US retreats after failing to capture militia chief

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The Independent Online

United States forces agreed yesterday to withdraw from the Shia holy city of Najaf and end fighting with the militia of the radical cleric Muqtada al-Sadr. In a climbdown by the Americans, who had vowed to kill or capture Sadr, it now appears he will be allowed to remain free. His Army of Mehdi militia will also withdraw under the deal.

United States forces agreed yesterday to withdraw from the Shia holy city of Najaf and end fighting with the militia of the radical cleric Muqtada al-Sadr. In a climbdown by the Americans, who had vowed to kill or capture Sadr, it now appears he will be allowed to remain free. His Army of Mehdi militia will also withdraw under the deal.

The Americans appeared to have given up their two main demands to end the fighting in Najaf: that Sadr surrender to them and that the Mehdi Army be disbanded immediately.

The American agreement to withdraw without capturing Sadr will be seen in Iraq as a second embarrassing capitulation in as many months, after US forces ended their April siege of the Sunni city of Fallujah without capturing those responsible for killing and mutilating the bodies of four American contractors - the original reason for the siege in which hundreds of Iraqi civilians are believed to have died.

Civilians have died in Najaf too, though not as many as in Fallujah. There has been widespread anger in the Shia world at the fighting in the holy city, especially after Iraq's most sacred Shia shrine, that of the Imam Ali, was damaged.

Members of the American-appointed Iraqi Governing Council who negotiated the deal with Sadr said yesterday it included an agreement to hold new talks over an arrest warrant under which he is wanted for the murder of another cleric last year, and on the future of the Army of Medhi. It remains to be seen whether the Americans, who have been demanding that Sadr surrender and face trial, will accept that. But the immediate threat to Sadr appears to have been lifted.

Dan Senor, the occupation authority's spokesman, said US forces would suspend their offensive in Najaf immediately and withdraw as soon as Iraqi security forces are able to take control of the city - an arrangement similar to Fallujah.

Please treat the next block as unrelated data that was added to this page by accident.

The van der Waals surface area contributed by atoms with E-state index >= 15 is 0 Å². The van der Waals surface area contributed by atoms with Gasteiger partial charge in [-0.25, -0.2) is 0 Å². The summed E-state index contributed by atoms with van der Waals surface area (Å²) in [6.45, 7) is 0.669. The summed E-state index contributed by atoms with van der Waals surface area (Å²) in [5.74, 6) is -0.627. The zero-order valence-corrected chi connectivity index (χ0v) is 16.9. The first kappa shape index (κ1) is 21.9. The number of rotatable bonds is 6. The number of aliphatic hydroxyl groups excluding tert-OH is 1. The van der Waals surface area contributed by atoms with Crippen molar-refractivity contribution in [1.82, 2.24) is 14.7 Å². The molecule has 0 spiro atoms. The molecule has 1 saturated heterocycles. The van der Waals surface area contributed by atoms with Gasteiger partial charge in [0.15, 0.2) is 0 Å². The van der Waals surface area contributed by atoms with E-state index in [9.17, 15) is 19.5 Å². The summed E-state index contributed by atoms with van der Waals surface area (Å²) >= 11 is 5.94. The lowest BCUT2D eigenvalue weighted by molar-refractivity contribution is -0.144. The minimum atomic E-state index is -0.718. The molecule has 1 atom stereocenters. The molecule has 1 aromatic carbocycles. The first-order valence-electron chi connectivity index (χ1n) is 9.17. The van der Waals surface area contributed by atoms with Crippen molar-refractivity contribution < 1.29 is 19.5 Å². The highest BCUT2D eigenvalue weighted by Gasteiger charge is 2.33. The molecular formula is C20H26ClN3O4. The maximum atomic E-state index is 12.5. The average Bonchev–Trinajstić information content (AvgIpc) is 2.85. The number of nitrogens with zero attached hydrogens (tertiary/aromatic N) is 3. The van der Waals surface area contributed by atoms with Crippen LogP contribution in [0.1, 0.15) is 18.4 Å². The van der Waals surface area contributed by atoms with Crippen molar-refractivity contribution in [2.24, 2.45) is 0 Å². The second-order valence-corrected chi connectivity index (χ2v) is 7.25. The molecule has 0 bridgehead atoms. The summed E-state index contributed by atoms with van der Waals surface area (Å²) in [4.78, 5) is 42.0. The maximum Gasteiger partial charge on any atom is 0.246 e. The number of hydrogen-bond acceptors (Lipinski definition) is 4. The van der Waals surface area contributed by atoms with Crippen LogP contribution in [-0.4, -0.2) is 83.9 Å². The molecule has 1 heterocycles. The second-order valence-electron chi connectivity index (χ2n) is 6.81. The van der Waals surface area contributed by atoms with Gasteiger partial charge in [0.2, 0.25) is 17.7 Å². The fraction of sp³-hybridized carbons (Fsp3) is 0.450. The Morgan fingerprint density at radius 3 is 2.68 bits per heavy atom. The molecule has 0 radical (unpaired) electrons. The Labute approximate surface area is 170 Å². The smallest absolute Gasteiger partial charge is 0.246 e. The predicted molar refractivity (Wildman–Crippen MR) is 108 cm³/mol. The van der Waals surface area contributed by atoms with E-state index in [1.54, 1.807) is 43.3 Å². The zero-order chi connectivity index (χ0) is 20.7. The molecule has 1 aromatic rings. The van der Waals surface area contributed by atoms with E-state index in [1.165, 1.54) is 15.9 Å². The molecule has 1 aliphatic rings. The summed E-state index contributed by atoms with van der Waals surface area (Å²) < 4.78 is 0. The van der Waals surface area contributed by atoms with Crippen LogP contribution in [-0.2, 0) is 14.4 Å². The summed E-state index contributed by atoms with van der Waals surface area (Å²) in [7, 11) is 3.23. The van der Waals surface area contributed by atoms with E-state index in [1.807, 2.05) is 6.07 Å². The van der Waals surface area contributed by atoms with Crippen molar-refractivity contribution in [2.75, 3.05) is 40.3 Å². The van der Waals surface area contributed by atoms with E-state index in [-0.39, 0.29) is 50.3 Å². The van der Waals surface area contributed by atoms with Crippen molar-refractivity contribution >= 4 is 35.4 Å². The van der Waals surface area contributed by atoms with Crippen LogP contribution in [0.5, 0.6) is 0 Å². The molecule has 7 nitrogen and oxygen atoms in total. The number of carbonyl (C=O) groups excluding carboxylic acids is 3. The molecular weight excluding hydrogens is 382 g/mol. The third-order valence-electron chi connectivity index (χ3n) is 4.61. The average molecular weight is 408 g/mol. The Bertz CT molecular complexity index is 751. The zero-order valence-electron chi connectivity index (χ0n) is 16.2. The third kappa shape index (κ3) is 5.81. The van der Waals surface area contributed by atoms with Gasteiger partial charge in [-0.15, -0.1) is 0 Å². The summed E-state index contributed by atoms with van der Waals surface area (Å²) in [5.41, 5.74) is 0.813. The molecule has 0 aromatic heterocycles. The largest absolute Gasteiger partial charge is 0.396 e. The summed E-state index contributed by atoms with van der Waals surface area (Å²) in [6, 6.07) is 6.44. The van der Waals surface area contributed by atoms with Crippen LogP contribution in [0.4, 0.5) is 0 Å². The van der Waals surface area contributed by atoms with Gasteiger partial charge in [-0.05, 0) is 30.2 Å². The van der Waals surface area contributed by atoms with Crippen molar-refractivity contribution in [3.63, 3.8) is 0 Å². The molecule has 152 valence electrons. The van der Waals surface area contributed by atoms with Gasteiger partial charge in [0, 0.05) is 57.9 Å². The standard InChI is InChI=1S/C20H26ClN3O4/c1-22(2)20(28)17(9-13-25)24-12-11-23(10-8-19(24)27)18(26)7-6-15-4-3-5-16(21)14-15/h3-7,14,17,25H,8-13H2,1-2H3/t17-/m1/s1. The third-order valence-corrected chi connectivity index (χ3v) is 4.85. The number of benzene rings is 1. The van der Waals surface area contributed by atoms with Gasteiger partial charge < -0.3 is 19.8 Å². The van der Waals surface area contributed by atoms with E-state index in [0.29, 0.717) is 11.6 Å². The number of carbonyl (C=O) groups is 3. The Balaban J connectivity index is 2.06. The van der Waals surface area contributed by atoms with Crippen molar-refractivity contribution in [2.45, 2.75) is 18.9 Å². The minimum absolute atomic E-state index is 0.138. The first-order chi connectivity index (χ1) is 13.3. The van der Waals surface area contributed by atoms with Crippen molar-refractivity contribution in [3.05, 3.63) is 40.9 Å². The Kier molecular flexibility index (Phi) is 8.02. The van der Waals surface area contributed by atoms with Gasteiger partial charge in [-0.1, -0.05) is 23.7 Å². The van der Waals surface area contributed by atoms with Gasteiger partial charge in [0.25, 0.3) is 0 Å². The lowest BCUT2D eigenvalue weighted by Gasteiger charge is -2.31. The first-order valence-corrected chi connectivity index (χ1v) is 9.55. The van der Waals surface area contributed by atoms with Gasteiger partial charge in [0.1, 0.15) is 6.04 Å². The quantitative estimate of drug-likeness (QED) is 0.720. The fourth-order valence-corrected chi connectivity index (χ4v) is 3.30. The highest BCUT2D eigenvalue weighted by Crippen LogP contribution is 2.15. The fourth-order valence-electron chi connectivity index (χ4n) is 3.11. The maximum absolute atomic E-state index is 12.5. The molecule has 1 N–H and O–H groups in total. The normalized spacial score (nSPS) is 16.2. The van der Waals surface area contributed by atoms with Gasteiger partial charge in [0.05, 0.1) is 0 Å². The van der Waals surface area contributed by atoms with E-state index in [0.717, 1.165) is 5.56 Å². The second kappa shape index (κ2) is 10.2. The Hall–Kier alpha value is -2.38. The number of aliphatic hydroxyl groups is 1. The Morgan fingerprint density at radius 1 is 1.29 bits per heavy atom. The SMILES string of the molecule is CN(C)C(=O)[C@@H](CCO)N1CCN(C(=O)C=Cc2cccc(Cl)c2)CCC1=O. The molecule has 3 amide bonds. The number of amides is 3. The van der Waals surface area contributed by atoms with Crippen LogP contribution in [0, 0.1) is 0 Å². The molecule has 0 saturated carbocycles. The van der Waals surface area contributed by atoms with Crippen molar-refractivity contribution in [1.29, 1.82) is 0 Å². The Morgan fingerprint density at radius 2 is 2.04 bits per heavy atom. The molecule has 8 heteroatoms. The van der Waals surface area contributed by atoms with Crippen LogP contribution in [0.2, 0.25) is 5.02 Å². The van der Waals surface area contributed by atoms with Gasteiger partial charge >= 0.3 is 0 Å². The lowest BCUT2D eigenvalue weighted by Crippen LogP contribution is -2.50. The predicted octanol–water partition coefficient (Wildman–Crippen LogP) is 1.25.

Mohammed al-Musawi, a Shia leader who was involved in extensive efforts to arrange a peaceful end to the fighting in Najaf, claimed the deal included an agreement that Sadr will not face any prosecution until after an elected Iraqi government takes office, which will not happen until next year. He also said that under the deal the Mehdi Army would become a political organisation.

Whether Sadr will get that much remains to be seen, but at any rate he appeared to have got the most out of yesterday's deal. It was a good result for him after scores of his militiamen were killed in the past few days.

The Americans may have agreed to the deal partly because of their need to calm the situation ahead of the planned handover of sovereignty to a new appointed Iraqi government on 30 June.

Sadr also appeared to have outmanoeuvred the Americans. Until yesterday, their answer to any criticism for fighting inside the holy city was that Sadr's militia had forced them into it by taking up positions there. But once Sadr had publicly offered to withdraw his militia if US forces did the same, a refusal would have made them appear the ones responsible for further violence inside Najaf.

Sadr launched his uprising in April after the US occupation authorities closed a newspaper he ran. The arrest warrant against him was only announced after his uprising began. The Americans appeared to be banking on a lack of widespread Shia support for Sadr. But they got bogged down in fighting with his militia, and every day it continued risked a more general Shia backlash.

Gunmen ambushed a convoy carrying a member of the Iraqi Governing Council, Salama al-Khafaji, as she was returning to Baghdad from mediation efforts in Najaf yesterday, an aide said. She survived, but three bodyguards were killed and her son was missing, according to a council member.

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